If you have ever experienced a large scale Cisco Telepresense conference room, this type of full wall OLED screen could work to eliminate the need for that business trip entirely. The experience would be transparent.

    Then how long to the full wall OLED TV in the living room? (Ray Bradbury predicted that and some terrifying interactive challenges in his short story : “The Veldt” http://www.veddma.com/veddma/Veldt.htm )

    However, with the ability to do huge panels and still have energy cost savings, likely this will result in massive building sized advertisement panels, ala “Blade Runner”.

    It’s scary how that film keeps predicting our future. Damn you Philip K. Dick.

  7. Slugger says:

    Is anyone working on an advanced technology that would increase the legroom in the main cabin? That would really be cool!

  8. Hal_10000 says:

    I always love these videos of what the airplane of the future will look like. Airy, plenty of room, comfortable, with lounges and big bathrooms. And then when the plane is actually made, they cram in as many people as they can get away with.

    This airplane will never happen outside of a publicity video.

  9. Kylopod says:

    I personally would love to try out a plane like this. I’m a walking paradox when it comes to height-related things. I’m a person with a lot of anxiety and a couple of real phobias, but I’ve never suffered from acrophobia. I enjoy being in skyscrapers and pressing my nose against the windows, Ferris Bueller-style, to look at the tiny people and cars below. I’ve never found the flights I’ve taken scary; on the contrary, I find takeoff a bit exhilarating, and I like looking out the window while it’s happening.

    But I hate roller coasters, I don’t intend to bungee-jump anytime soon, and as for skydiving–that’s always struck me as the most absolutely petrifying thing a person could do. I can’t believe I’ve had friends who’ve done it, or that George H.W. Bush did it when he turned 90. The idea of just plummeting in open sky…it’s like my personal notion of Hell.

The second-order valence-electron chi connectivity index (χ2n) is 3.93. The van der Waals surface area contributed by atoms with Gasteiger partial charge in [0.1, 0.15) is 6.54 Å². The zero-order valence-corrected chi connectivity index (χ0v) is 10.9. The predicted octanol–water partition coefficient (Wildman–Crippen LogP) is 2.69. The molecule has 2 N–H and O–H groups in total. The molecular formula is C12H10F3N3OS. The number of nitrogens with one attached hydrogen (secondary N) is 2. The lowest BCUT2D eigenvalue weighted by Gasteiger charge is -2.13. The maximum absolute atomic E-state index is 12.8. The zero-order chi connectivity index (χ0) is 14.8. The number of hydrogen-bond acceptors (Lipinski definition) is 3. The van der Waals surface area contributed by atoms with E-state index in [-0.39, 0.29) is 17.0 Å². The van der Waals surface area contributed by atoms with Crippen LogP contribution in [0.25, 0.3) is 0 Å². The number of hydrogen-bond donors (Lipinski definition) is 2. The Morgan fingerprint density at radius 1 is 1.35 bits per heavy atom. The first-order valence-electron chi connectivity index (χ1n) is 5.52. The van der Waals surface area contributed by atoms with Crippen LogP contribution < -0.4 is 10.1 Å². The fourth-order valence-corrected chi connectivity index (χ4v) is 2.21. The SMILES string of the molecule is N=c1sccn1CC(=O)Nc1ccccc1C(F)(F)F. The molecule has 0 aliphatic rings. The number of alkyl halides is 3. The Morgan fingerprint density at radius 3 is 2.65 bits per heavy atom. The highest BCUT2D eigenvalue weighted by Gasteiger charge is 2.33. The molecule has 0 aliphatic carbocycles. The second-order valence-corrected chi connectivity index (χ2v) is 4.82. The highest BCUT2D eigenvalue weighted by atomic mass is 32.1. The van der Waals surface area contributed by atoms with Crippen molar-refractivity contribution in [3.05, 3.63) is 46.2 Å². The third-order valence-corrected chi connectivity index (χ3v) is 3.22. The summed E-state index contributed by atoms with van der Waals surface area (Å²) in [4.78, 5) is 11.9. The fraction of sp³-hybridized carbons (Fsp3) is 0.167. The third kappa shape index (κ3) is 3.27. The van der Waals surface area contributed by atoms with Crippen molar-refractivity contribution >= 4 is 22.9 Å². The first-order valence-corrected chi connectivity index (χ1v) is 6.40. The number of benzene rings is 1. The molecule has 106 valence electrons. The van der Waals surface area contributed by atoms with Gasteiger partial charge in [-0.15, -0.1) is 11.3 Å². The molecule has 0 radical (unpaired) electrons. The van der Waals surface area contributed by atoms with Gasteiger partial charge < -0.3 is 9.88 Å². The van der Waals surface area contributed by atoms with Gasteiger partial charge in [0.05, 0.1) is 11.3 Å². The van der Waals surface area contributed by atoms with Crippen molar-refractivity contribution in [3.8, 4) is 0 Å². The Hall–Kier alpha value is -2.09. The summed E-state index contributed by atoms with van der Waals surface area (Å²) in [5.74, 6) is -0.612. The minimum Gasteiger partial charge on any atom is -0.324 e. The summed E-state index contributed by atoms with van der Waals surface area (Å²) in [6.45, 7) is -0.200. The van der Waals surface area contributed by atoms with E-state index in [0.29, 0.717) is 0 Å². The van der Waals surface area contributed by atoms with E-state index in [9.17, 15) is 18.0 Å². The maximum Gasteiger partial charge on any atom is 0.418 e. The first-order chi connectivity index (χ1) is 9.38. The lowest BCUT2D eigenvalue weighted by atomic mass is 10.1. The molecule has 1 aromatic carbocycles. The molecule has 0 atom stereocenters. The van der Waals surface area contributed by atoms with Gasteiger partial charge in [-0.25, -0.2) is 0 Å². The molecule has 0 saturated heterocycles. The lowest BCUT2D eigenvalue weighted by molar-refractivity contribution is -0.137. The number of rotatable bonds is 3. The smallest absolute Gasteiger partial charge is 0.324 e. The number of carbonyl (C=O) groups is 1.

I also have long suffered from falling dreams, the kind where I’m in some high place like a tree or the top of a steep hill or (in one recent variation) a ridiculously high parking lot, and I’m in great danger of falling a long distance. (I’ve read a lot about the reasons people have dreams like this. I don’t go for any of that pseudo-Freudian BS that’s popular in a lot of the so-called “dream manuals” online and in the self-help section of bookstores. The real explanation is more physiological than psychological: during REM sleep, the parts of our brain governing our sense of movement become activated, creating a sensation of propulsion that is sometimes interpreted by the dreamer as flying, sometimes as falling.) But in my waking life, I’ve always sought out things which simulate a feeling of hurtling through space. The first IMAX I ever attended back in the ’80s did that, where they have these fast aerial shots that make it seem like the whole theater’s moving, and I’ve been disappointed that later IMAXes downplayed this element. All in all, I could definitely see myself trying one of these wraparound flights, even paying extra money for the experience.

  10. al-Ameda says:

    Can you imagine the effect on those passengers who experience vertigo in some degree?

    Some experience vertigo when looking down from to the sidewalk from a 10th floor office, or when on an observation deck at the Space Needle or the Empire State Bldg. I can’t imagine the feeling at 35,000 feet.

  11. Grewgills says:

    I’d love it unless I was trying to sleep. My wife would hate it and would wear a blindfold the entire time.
    It would solve the ”if you’re on the right side of the plane you can look out and see _____” issue.

  12. Franklin says:

    Too lazy to watch the video, but unless those are holographic images, they’ll only actually look correct from one position in the plane.

  13. JohnMcC says:

    I wouldn’t have to wait for Halloween to wear my Superman Costume!

  14. Just 'nutha ig'rant cracker says:

    I think once I got past the cognitive dissonance, it would be a neat experience. It might even distract me enough so that I might forget about not having enough legroom and needing to walk on the seats of a 757 to get from the center section to the aisle so I can go to the restroom–even when the seats are in the “full, upright position.”

    But Hal wins on the observation that this is a concept, as in concept car, and will probably never make it into production.